Item description for The New Testament and Hellenistic Judaism by Soren Giversen...
A substantial portion of the New Testament was either written in the Jewish Diaspora or addressed to members of the Diaspora. This means that Hellenistic Judaism outside of Palestine was to a great extent the matrix from which New Testament thought developed, so that New Testament teachings and presuppositions about the relationship of the followers of Jesus to the "Old Covenant" must be understood in terms of Hellenistic Jewish understandings of that covenant. These papers, which were presented at a conference held at the University of Aarhus, Denmark, in 1992, investigate different aspects of the relationship of formative Christianity to its Hellenistic Jewish matrix.
Contributors are European scholars, such as the volume editors and Marinus de Jonge, and Americans, including James Charlesworth and Adela Yarbro Collins. Topics include: ownership of the covenant according to the Epistle of Barnabas; Alexandrian Jewish religious life as seen in texts prior to Philo; the universality of Torah in Hellenistic Judaism as a preparation for gentile Christianity; the Jewishness of the Testaments of the Twelve Patriarchs and of certain magical texts; the Jewish background of Mark's empty tomb account, Mark's theios aner christology, and the New Testament love command; comparisons of Philonic and Pauline biblical exegesis; the role of Hellenistic philosophy in the Corinthian conflict; the influence of passion traditions on Pauline hardship catalogs; and the semiotics of the Adam-Christ typology in Romans. All articles are in English, including one newly translated from German for this edition.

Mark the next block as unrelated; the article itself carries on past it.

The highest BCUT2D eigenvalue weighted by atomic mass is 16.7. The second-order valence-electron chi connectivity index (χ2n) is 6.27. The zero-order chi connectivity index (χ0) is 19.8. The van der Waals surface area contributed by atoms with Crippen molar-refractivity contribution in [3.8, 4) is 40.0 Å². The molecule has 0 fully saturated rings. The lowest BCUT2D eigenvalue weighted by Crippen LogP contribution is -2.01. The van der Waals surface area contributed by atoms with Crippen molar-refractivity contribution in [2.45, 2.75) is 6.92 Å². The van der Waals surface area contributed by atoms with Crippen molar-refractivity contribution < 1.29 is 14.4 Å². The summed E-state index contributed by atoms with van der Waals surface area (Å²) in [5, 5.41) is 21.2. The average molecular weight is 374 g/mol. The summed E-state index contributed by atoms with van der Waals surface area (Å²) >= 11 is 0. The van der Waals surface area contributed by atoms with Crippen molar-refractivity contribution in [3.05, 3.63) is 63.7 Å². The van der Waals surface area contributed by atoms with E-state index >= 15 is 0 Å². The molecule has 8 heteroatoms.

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Reviews - What do customers think about The New Testament and Hellenistic Judaism?
a let down. May 22, 2007
I was very excited when I came across the title of this book, as I was seeking to understand The New Testament in relation to Hellenistic Judaism. This book asks the right questions, but fails to deliver any substantial conslusions. It also fails to consider enough relevant material in what it does attempt to cover. I don't like to be so negative, but about the only thing I can see this book being good for is to tip one off to further inquiry or to maybe at least get one thinking about the issues raised in the book.
Correct me if I'm wrong! They seem to be knocking the Jews real bad. Dec 30, 2006
I'm Jewish, and I am no theologian, but this book was stunning to me. It is a collection of essays based on a conference, so I am necessarily mixing a whole bunch of people's opinions together. One writer says Judaism is a cult because we have a Sabbath and circumcision! Wow, I thought every religion had its requirements. Doesn't Christianity have a Sabbath? Another guy says, 'the Jews killed Jesus.' I thought contemporary Christianity had moved beyond that!
If you are a Christian, I hope you don't go along with this stuff. The Christians I know don't.
If you are Jewish, beware! There are fundamentalists who do believe this and they are forming alliances with Jews on Israel and conservative cultural issues. Don't get sucked in.